The most important value in Italy is Family. Personal relations are scrupulously maintained with loyalty in the family and in the work environment. As per family, young people are encouraged by their parents to stay home as long as possible as especially mothers cannot conceive their children living in a separate accommodation. It must be said that the economic environment does not facilitate the moving. However, young people enjoy staying at home, they usually do not contribute to the expenses and their mother does all the house work. Only when they marry young people move out. However, it is a common practice to stay in a separate apartment in the parents’ house. The mother in law has a strong power towards their daughter in law and male Italians have dependent relationships with their own mother. That is why we usually refer to them as mammoni. As per work, people tend to stay in the same job for many years; they value their employer and establish loyal relationships with them.  However, the mentality of the job for life impedes self-development and does not improve the quality of work as especially in public posts where people assume a lying back attitude, neglecting their work duties.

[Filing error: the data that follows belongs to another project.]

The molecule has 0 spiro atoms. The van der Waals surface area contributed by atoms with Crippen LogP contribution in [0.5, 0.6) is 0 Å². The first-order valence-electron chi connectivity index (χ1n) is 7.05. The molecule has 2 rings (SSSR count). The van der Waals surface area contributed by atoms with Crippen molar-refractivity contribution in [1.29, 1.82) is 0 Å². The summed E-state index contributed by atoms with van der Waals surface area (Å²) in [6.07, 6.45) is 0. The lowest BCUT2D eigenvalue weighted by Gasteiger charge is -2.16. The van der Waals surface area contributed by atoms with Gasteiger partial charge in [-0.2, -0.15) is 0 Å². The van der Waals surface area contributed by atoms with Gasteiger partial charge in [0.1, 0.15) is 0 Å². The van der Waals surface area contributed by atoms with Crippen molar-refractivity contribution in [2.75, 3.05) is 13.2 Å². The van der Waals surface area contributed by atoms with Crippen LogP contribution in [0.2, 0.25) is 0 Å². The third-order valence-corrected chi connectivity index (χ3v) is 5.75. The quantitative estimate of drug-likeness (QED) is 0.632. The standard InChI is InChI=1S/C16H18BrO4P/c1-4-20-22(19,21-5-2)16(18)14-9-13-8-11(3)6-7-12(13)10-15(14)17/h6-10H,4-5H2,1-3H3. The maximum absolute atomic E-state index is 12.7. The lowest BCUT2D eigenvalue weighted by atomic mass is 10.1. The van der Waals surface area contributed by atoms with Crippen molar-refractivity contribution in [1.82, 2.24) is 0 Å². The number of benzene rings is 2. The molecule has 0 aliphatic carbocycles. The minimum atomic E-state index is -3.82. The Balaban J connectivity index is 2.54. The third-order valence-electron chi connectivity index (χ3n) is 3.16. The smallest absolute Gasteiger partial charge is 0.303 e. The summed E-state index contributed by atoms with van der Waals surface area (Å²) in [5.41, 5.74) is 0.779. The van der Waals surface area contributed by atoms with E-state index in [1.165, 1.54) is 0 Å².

Next business etiquette.

Go beyond language, learn culture too with Languages Alive.

World cup, one tournament, multiple cultures


 

We´ ve got used to the football world cup taking place every 4 years, however, before 1930 the world cup did not even exist. The first time it took place was in Uruguay and only 13 teams were invited by the FIFA. Below are the winners and hosting countries since its beginning.

However, I would like to point out how the football sub-culture embraced so many cultures that it  became part of culture itself. Even people, mostly females, who do not follow football in general become all of a sudden  wild-eyed fanatics. Especially with Italians there is a togetherness feeling which usually is not present in everyday’s life.

So is the world-cup an event to be together an rediscover our roots or is it a simple tournament which generates business and out of control salaries for footballers?

What’s your opinion on this?

Winners